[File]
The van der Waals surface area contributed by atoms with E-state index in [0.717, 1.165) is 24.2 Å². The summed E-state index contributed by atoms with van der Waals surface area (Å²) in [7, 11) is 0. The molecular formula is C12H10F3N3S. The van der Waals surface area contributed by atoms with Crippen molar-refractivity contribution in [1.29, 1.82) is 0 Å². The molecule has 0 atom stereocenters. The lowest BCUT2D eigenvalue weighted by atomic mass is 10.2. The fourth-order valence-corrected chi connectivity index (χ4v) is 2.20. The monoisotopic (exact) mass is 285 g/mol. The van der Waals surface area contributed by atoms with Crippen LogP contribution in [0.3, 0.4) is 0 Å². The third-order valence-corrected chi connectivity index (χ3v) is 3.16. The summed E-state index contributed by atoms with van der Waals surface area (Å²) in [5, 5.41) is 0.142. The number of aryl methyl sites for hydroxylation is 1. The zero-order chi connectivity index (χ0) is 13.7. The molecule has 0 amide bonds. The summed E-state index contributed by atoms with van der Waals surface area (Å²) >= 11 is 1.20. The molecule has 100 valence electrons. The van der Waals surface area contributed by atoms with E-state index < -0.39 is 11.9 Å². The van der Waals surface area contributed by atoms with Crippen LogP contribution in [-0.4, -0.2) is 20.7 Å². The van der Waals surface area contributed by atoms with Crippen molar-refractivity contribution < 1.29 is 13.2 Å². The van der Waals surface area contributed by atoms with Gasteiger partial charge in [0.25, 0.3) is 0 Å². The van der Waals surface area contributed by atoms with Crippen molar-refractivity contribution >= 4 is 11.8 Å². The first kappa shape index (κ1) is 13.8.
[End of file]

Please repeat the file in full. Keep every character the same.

The van der Waals surface area contributed by atoms with E-state index in [0.717, 1.165) is 24.2 Å². The summed E-state index contributed by atoms with van der Waals surface area (Å²) in [7, 11) is 0. The molecular formula is C12H10F3N3S. The van der Waals surface area contributed by atoms with Crippen molar-refractivity contribution in [1.29, 1.82) is 0 Å². The molecule has 0 atom stereocenters. The lowest BCUT2D eigenvalue weighted by atomic mass is 10.2. The fourth-order valence-corrected chi connectivity index (χ4v) is 2.20. The monoisotopic (exact) mass is 285 g/mol. The van der Waals surface area contributed by atoms with Crippen LogP contribution in [0.3, 0.4) is 0 Å². The third-order valence-corrected chi connectivity index (χ3v) is 3.16. The summed E-state index contributed by atoms with van der Waals surface area (Å²) in [5, 5.41) is 0.142. The number of aryl methyl sites for hydroxylation is 1. The zero-order chi connectivity index (χ0) is 13.7. The molecule has 0 amide bonds. The summed E-state index contributed by atoms with van der Waals surface area (Å²) >= 11 is 1.20. The molecule has 100 valence electrons. The van der Waals surface area contributed by atoms with E-state index < -0.39 is 11.9 Å². The van der Waals surface area contributed by atoms with Crippen LogP contribution in [-0.4, -0.2) is 20.7 Å². The van der Waals surface area contributed by atoms with Crippen molar-refractivity contribution < 1.29 is 13.2 Å². The van der Waals surface area contributed by atoms with Gasteiger partial charge in [0.25, 0.3) is 0 Å². The van der Waals surface area contributed by atoms with Crippen molar-refractivity contribution >= 4 is 11.8 Å². The first kappa shape index (κ1) is 13.8.